On tonight’s blog Kara talks about the balance between work and trust.
The red is mine.
The green is Yours.
So I will plow—
And You produce the fruit.
I heard this prayer in a sermon once, and it has hovered in my mind ever since, a constant reminder from the Lord regarding a constant struggle for me. According to my pastor, this was a Palestinian plowmen’s prayer at the time of Jesus—it is a brief saying, but one that recognized the work of man in laboring over the “red dirt” (the area of service that God has given us), and the work of God in producing the “green plants” (making our labor fruitful).
The idea struck me because this is something that is constantly a battle for me—and, I imagine, for many artists. We have it so firmly in our minds that in order to be fruitful in our calling, that the weight rests on our shoulders to practice and constantly improve ourselves…that in order to reach our goals, it is only a matter of pushing ourselves more, working harder, practicing longer, finding the right teacher, getting the right opportunities. And in great part, this is true. However, I think that many times in accepting our responsibility for “growing our talents,” we forgot God’s part in the process.
This happens to me often, but I especially remember its effect in my last year of undergraduate studies. I was so overwhelmed with responsibilities and the expectations both of myself and of my professors, that I became obsessed with the idea of self-improvement and bringing my desires to fruition, towards seeing my “ideal playing” become reality. I grew excessive in the number of hours I spent practicing, but more than that, I went into my practicing with the attitude of forcing myself to achieve the results I wanted. Needless to say, I did not achieve those results—though I finished my degree well, I was burned out, and nowhere near where I had hoped to be, pianistically speaking.
What I had left out of the equation, and am slowly coming to accept now, was that my success does not rest solely in my efforts. I “plow and sow” as I practice—and do well in working hard, because that is the work I have been given. But the results of that work, the success I so desire, comes from God, in His timing.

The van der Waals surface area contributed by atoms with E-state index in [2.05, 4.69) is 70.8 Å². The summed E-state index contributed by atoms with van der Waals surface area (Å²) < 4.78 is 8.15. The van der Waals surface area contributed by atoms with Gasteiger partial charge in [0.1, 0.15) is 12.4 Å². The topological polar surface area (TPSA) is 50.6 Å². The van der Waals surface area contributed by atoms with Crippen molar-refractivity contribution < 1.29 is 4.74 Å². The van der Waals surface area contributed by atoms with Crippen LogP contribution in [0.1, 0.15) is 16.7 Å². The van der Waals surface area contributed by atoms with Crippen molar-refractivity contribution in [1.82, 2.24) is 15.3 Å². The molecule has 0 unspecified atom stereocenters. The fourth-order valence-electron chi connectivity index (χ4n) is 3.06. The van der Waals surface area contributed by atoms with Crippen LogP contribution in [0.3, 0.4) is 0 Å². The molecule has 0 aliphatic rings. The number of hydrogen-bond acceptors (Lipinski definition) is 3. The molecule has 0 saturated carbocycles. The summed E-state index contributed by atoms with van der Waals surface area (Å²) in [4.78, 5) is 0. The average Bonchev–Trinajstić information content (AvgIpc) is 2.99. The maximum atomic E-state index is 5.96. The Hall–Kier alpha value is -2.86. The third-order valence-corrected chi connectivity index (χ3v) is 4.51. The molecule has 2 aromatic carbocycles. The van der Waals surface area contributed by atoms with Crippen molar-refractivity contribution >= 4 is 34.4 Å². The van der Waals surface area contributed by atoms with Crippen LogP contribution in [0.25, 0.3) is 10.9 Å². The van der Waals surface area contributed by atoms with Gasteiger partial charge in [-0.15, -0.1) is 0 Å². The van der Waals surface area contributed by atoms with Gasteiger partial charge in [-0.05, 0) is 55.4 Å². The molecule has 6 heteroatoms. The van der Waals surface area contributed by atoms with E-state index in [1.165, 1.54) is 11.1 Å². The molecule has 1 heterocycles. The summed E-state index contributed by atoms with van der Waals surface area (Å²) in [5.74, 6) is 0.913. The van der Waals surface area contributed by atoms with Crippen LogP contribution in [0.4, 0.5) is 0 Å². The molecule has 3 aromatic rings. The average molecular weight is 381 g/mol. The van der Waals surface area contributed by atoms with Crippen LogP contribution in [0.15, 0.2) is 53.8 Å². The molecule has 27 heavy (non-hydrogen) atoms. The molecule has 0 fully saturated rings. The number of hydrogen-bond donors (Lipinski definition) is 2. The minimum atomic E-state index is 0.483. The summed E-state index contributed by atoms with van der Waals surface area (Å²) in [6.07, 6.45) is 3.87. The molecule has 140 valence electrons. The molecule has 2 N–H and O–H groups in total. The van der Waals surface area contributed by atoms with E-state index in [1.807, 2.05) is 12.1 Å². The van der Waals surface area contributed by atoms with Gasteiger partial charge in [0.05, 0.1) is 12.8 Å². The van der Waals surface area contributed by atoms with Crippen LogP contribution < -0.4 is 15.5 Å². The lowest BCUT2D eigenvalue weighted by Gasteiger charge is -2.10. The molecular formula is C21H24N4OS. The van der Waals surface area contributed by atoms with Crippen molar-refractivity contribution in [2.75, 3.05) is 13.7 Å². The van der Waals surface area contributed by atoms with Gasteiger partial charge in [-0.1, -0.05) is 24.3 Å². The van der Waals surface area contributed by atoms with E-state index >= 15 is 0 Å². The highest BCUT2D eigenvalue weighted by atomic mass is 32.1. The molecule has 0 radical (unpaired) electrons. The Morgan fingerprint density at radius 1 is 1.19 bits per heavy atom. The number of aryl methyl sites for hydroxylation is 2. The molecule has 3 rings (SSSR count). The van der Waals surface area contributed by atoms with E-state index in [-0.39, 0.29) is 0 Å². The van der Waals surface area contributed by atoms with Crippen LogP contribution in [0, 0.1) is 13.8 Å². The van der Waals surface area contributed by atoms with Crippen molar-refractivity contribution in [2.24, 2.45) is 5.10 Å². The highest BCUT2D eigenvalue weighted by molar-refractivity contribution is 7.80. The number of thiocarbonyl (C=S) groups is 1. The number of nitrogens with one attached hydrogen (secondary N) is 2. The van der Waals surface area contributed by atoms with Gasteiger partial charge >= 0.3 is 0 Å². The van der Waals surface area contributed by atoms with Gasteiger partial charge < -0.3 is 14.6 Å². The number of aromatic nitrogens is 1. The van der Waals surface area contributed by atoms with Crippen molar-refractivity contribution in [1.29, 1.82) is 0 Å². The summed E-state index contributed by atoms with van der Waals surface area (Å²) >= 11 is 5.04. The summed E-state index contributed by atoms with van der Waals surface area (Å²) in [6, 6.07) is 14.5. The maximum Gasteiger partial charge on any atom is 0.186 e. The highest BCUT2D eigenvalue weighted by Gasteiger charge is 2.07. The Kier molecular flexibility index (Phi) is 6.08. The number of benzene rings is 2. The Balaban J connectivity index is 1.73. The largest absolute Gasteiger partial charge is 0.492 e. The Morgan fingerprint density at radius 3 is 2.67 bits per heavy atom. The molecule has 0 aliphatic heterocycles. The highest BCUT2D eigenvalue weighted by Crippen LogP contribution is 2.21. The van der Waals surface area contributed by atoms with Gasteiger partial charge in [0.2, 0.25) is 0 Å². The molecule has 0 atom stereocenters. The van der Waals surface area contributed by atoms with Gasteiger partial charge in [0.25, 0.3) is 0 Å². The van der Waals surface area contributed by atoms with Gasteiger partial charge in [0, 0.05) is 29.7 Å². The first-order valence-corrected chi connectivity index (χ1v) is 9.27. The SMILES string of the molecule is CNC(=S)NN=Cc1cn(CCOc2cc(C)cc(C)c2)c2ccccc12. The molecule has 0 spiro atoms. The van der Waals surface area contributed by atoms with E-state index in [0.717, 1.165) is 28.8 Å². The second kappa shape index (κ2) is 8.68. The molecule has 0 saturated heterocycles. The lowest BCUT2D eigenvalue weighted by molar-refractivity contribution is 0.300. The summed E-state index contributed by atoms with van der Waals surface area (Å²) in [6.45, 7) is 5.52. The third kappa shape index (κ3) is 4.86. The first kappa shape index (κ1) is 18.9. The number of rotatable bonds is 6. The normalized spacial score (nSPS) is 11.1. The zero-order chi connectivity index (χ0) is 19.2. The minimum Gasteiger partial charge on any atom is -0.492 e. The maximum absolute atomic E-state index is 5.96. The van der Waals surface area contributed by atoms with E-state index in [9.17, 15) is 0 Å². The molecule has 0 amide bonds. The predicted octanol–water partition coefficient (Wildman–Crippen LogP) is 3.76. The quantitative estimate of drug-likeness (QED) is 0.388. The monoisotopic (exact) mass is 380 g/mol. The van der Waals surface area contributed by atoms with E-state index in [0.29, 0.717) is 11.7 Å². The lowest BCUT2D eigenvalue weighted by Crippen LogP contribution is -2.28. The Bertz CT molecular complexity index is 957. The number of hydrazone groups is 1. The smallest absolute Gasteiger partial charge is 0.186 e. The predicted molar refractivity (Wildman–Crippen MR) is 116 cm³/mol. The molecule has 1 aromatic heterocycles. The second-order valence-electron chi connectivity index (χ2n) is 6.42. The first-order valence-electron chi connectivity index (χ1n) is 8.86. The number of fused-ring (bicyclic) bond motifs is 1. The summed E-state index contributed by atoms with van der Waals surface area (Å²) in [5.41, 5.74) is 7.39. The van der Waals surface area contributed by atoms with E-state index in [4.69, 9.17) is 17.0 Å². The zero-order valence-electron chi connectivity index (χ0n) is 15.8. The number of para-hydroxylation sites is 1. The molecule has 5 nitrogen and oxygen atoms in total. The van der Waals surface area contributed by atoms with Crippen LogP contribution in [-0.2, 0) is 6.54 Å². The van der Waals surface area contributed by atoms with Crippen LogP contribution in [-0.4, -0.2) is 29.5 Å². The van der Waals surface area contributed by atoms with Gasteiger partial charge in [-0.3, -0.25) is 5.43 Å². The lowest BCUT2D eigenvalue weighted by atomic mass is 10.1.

The red—the hours of practice, the concentration, the “blood, sweat and tears” that go into creating art—that is ours. But we cannot forget that it is only half of the process. The green—the sudden inspiration, the slow but steady progress, the lesson that makes everything click, the unexpected opportunity, the performance that takes us beyond ourselves and turns us into a mirror reflecting the Divine, the audience members that make the effort to tell us after the performance that they were touched—these are gifts from God, the promised fruit.
Red and green. They’re complementary colors—which, of course, means that they complement each other; they look good together. Side by side, each makes the other appear more intense and brilliant. But there’s a funny catch to this ideal pairing of colors—when blended together, their bright hues fade to a murky grey. The power that each has in its respective place diminishes when their roles are combined.
So it is with our red and God’s green. We cannot combine them; we cannot base the end result solely upon our own efforts, or it will appear nothing more than a dull and lifeless grey to our tired eyes. He has given us the red to labor over—the green is His gift. And though often than not, my red field looks like nothing more than dirt to me when I am done with it…God is in the business of turning dirt into Life.
“Let us not become weary in doing good, for at the proper time we will reap a harvest if we do not give up.” Gal. 6:9
“So neither the one who plants nor the one who waters is anything, but only God, who makes things grow.” 1 Cor. 3:7
“May the favor of the Lord our God rest on us; establish the work of our hands for us– yes, establish the work of our hands.” Psalm 90:17